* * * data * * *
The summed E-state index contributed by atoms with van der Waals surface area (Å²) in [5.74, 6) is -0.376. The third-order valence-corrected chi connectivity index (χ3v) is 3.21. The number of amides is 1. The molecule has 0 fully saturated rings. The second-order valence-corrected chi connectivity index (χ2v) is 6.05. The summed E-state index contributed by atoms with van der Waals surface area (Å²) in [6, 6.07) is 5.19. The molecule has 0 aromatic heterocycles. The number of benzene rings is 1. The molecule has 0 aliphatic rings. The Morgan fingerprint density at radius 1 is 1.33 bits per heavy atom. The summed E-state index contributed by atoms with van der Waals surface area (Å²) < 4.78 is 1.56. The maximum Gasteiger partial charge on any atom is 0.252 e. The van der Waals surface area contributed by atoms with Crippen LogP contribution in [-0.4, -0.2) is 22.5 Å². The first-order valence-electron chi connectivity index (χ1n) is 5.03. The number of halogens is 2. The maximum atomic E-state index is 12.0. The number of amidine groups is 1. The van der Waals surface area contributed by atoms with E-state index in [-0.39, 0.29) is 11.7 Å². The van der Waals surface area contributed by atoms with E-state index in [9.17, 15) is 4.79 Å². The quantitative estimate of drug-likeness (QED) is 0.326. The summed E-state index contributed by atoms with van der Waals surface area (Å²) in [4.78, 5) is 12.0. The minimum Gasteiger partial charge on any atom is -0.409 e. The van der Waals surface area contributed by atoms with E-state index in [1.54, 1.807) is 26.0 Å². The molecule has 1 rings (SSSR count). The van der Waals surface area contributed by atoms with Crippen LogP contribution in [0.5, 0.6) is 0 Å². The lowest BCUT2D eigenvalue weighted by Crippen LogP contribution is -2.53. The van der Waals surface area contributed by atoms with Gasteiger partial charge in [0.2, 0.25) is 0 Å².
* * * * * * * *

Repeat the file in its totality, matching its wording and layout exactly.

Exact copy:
The summed E-state index contributed by atoms with van der Waals surface area (Å²) in [5.74, 6) is -0.376. The third-order valence-corrected chi connectivity index (χ3v) is 3.21. The number of amides is 1. The molecule has 0 fully saturated rings. The second-order valence-corrected chi connectivity index (χ2v) is 6.05. The summed E-state index contributed by atoms with van der Waals surface area (Å²) in [6, 6.07) is 5.19. The molecule has 0 aromatic heterocycles. The number of benzene rings is 1. The molecule has 0 aliphatic rings. The Morgan fingerprint density at radius 1 is 1.33 bits per heavy atom. The summed E-state index contributed by atoms with van der Waals surface area (Å²) < 4.78 is 1.56. The maximum Gasteiger partial charge on any atom is 0.252 e. The van der Waals surface area contributed by atoms with Crippen LogP contribution in [-0.4, -0.2) is 22.5 Å². The first-order valence-electron chi connectivity index (χ1n) is 5.03. The number of halogens is 2. The maximum atomic E-state index is 12.0. The number of amidine groups is 1. The van der Waals surface area contributed by atoms with E-state index in [-0.39, 0.29) is 11.7 Å². The van der Waals surface area contributed by atoms with E-state index in [9.17, 15) is 4.79 Å². The quantitative estimate of drug-likeness (QED) is 0.326. The summed E-state index contributed by atoms with van der Waals surface area (Å²) in [4.78, 5) is 12.0. The minimum Gasteiger partial charge on any atom is -0.409 e. The van der Waals surface area contributed by atoms with E-state index in [1.54, 1.807) is 26.0 Å². The molecule has 1 rings (SSSR count). The van der Waals surface area contributed by atoms with Crippen LogP contribution in [0.5, 0.6) is 0 Å². The lowest BCUT2D eigenvalue weighted by Crippen LogP contribution is -2.53. The van der Waals surface area contributed by atoms with Gasteiger partial charge in [0.2, 0.25) is 0 Å².